IAM is becoming more critical as threats continue to escalate in severity. IAM provides centralized and consolidated identity governance, including entitlements, provisioning, and unified access policies, often with single sign-on (SSO) and multi-factor authentication enablement.
This allows for using a risk-based approach to authentication when it comes to privileged access management. This helps prevent malicious insiders from stealing credentials to access critical systems.
The stereotypical image of a disgruntled former employee wreaking havoc with their former employer by stealing data is a real danger for some enterprises. However, malicious insiders aren’t the only threat to your digital assets and IT environment. Unintentional threats can also cause significant harm.
Poor passwords, phishing attacks, or orphaned accounts may cause unintentional security incidents. An orphaned account occurs when someone leaves a company, and their access privileges are not removed from the system, leaving behind credentials for bad actors to use. This is common in organizations with a lot of turnover or those with manual account cleanup processes.
Implement a robust IAM solution with privileged access management capabilities to prevent incidents. You must also educate employees on best practices, such as not sharing passwords or writing down passwords in plain sight. These measures can lower your risk of internal breaches and make it harder for bad actors to access your system.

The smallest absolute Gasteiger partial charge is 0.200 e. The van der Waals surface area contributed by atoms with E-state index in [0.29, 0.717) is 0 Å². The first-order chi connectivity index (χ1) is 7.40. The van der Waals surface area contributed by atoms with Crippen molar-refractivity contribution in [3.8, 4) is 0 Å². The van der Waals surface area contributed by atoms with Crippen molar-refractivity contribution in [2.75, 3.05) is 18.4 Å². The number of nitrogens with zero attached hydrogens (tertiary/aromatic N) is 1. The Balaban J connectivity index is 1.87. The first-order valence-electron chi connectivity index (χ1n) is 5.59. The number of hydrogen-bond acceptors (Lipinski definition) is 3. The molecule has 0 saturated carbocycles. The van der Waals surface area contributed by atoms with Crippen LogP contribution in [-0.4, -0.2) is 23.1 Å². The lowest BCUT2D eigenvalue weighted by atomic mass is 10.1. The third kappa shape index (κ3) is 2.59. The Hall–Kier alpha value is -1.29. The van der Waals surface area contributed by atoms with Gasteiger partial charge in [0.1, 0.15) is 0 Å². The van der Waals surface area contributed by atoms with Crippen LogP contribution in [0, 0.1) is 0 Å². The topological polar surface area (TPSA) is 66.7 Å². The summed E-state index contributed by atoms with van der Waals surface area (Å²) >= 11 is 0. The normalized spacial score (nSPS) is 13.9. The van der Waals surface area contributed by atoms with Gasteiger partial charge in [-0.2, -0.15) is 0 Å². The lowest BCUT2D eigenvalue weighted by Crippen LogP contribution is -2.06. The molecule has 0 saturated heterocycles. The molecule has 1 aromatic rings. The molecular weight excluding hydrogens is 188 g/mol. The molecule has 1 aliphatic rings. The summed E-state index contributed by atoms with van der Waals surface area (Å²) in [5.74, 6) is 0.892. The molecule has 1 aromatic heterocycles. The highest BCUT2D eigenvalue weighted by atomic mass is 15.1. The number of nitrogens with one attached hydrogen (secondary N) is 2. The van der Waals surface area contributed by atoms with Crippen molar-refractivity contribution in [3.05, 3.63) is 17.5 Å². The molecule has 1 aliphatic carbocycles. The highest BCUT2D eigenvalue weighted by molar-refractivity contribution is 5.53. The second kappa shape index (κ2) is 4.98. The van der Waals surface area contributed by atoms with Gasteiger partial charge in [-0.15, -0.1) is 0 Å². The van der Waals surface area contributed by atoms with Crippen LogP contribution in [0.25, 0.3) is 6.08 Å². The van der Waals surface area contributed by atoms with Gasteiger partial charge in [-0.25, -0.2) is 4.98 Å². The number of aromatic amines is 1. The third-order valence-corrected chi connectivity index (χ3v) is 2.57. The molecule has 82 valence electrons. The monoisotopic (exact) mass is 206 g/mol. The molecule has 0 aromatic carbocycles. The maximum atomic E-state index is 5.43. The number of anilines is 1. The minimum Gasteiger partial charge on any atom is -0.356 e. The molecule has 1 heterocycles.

IAM solutions can also automate multi-factor authentication (MFA) to increase employee buy-in and help you prevent unauthorized access. Combining IAM with micro-segmentation and least-privileged access can minimize attack surfaces and prevent the lateral movement of attackers in your network.
Adding multiple layers of authentication makes it much more difficult for bad actors to gain access to sensitive information. While MFA (multi-factor authentication) typically refers to a combination of two factors, password, and SMS-based OTP, MFA can also include other verification methods such as hardware tokens or biometrics. MFA requires attackers to compromise all authentication factors to succeed, making it more costly to breach your system.
Unfortunately, many companies lack a clear identity and access management process for privileged users. In addition, highly manual processes make it difficult to verify who exactly is demanding access and what their privileges are. The result is that 77 percent of cybersecurity professionals say their organizations’ privileged access management is ineffective.
Malicious insiders, such as disaffected employees or contractors who have been terminated, can be a dangerous threat to data. IAM helps to prevent these threats by ensuring that only authorized users can access the system and that they are who they claim to be. In addition, IAM can help to monitor third parties that need access. Depending on your organization, you should also use physical security measures like security cameras and keystroke logging. If an employee leaves, an IAM solution can automatically remove their permissions so their account doesn’t linger on your network after they’ve gone.